While Chan was already seen as an established actor, he also appeared in movies which received moderate success at the box office such as The Tuxedo (2002) and The Medallion (2003). In 2007, Chan starred in Rush Hour 3, the second sequel to the popular Rush Hour franchise, which was appreciated in Hollywood but was not received well in Hong Kong. A year later, Chan teamed up with fellow Chinese actor Jet Li for the first time in the movie The Forbidden Kingdom (2008). The movie showcased heavy use of effects and wires, and received mixed reviews at the box office. He also voiced Master Monkey in the popular movie Kung Fu Panda (2008).

The movie Shinjuku Incident (2009), saw Chan playing a role of a Chinese immigrant in Japan - it was unlike of Chan`s any other roles as it featured no marital arts sequences and was more of a dramatic character. He next directed the movie Armour of God III: Chinese Zodiac which is the third instalment in the Armour of God series. In the following year Chan starred in The Karate Kid (2010), which is a remake of the 1984 movie of the same name. His role as the kung fu master earned him the Favorite Buttkicker Award at the Nickelodeon Kids` choice Awards in 2011. Chan`s 100th movie, titled 1911 released in 2011. Apart from being the lead actor, Chan co-directed the movie and was also the co-producer. The film opened at the 24th Tokyo International Film Festival. After being commercially successful in enteratining audiences with his actions sequences for over two decades, Chan announced his retirement from action films; giving the reason that he was getting to old for the genre. However, he also added that he would not entirely quit from doing action roles but would rather perform fewer stunts. Chan`s 2017 releases include Kung Fu Yoga, The Foreigner, Bleeding Steel and Namiya. His 2019 releases include The Knight of Shadows: Between Yin and Yang, Viy 2: Journey to China and The Climbers. His other release includes Project X-Traction (2021).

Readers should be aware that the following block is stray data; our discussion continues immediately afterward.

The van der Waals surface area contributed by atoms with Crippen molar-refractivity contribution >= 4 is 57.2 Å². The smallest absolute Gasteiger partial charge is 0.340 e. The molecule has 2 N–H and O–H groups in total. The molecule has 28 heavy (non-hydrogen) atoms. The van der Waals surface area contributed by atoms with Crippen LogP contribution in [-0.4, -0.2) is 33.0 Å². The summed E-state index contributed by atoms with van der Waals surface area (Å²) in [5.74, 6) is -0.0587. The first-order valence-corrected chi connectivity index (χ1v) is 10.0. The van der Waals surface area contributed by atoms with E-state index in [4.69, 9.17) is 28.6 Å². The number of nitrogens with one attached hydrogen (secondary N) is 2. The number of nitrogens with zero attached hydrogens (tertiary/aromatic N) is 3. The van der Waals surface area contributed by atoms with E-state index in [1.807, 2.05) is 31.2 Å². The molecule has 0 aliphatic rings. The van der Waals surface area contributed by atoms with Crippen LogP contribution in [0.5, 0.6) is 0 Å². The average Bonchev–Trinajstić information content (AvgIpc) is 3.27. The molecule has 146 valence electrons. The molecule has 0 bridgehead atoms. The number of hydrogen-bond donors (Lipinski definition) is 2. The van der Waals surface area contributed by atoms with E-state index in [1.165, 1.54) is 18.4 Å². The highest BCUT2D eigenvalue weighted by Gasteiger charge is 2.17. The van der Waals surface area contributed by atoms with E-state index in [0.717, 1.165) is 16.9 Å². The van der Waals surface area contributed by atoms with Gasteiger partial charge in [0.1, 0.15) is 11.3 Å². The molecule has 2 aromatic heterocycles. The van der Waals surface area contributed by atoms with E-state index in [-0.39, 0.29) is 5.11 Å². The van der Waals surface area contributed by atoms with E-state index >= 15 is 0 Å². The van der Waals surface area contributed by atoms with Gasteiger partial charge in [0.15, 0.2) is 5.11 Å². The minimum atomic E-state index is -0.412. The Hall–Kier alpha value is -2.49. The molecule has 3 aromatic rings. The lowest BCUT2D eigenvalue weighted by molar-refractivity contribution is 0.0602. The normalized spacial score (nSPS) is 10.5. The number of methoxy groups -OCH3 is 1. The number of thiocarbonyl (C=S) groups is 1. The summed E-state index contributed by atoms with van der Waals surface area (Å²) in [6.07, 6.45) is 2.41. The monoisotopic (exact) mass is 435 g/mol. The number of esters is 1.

Music Career